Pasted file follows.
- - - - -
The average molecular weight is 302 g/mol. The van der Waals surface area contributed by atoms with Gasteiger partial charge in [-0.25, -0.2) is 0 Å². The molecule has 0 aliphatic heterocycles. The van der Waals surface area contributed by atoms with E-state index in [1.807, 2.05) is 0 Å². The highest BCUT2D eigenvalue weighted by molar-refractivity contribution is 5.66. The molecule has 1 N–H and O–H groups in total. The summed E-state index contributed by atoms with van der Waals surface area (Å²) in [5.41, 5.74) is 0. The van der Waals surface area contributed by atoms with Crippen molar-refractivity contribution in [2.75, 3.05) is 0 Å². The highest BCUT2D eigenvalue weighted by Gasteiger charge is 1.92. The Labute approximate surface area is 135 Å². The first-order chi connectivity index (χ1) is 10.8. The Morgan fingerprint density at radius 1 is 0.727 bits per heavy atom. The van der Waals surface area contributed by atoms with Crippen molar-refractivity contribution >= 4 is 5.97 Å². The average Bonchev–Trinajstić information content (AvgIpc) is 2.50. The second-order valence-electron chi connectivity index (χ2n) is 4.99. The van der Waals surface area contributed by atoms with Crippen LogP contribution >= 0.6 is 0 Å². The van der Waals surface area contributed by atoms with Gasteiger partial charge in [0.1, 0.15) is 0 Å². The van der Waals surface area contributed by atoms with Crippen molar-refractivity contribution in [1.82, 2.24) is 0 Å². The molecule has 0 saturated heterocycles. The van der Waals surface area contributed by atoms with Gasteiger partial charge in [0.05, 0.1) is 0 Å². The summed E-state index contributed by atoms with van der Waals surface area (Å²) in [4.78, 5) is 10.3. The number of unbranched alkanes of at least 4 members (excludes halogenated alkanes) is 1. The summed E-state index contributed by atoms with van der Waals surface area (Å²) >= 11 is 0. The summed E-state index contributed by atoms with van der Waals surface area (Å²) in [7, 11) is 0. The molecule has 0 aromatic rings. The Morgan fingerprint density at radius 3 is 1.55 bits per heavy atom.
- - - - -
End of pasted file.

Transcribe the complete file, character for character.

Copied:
The average molecular weight is 302 g/mol. The van der Waals surface area contributed by atoms with Gasteiger partial charge in [-0.25, -0.2) is 0 Å². The molecule has 0 aliphatic heterocycles. The van der Waals surface area contributed by atoms with E-state index in [1.807, 2.05) is 0 Å². The highest BCUT2D eigenvalue weighted by molar-refractivity contribution is 5.66. The molecule has 1 N–H and O–H groups in total. The summed E-state index contributed by atoms with van der Waals surface area (Å²) in [5.41, 5.74) is 0. The van der Waals surface area contributed by atoms with Crippen molar-refractivity contribution in [2.75, 3.05) is 0 Å². The highest BCUT2D eigenvalue weighted by Gasteiger charge is 1.92. The Labute approximate surface area is 135 Å². The first-order chi connectivity index (χ1) is 10.8. The Morgan fingerprint density at radius 1 is 0.727 bits per heavy atom. The van der Waals surface area contributed by atoms with Crippen molar-refractivity contribution >= 4 is 5.97 Å². The average Bonchev–Trinajstić information content (AvgIpc) is 2.50. The second-order valence-electron chi connectivity index (χ2n) is 4.99. The van der Waals surface area contributed by atoms with Crippen LogP contribution >= 0.6 is 0 Å². The van der Waals surface area contributed by atoms with Gasteiger partial charge in [0.1, 0.15) is 0 Å². The van der Waals surface area contributed by atoms with Crippen molar-refractivity contribution in [1.82, 2.24) is 0 Å². The molecule has 0 saturated heterocycles. The van der Waals surface area contributed by atoms with Gasteiger partial charge in [0.05, 0.1) is 0 Å². The summed E-state index contributed by atoms with van der Waals surface area (Å²) in [4.78, 5) is 10.3. The number of unbranched alkanes of at least 4 members (excludes halogenated alkanes) is 1. The summed E-state index contributed by atoms with van der Waals surface area (Å²) >= 11 is 0. The summed E-state index contributed by atoms with van der Waals surface area (Å²) in [7, 11) is 0. The molecule has 0 aromatic rings. The Morgan fingerprint density at radius 3 is 1.55 bits per heavy atom.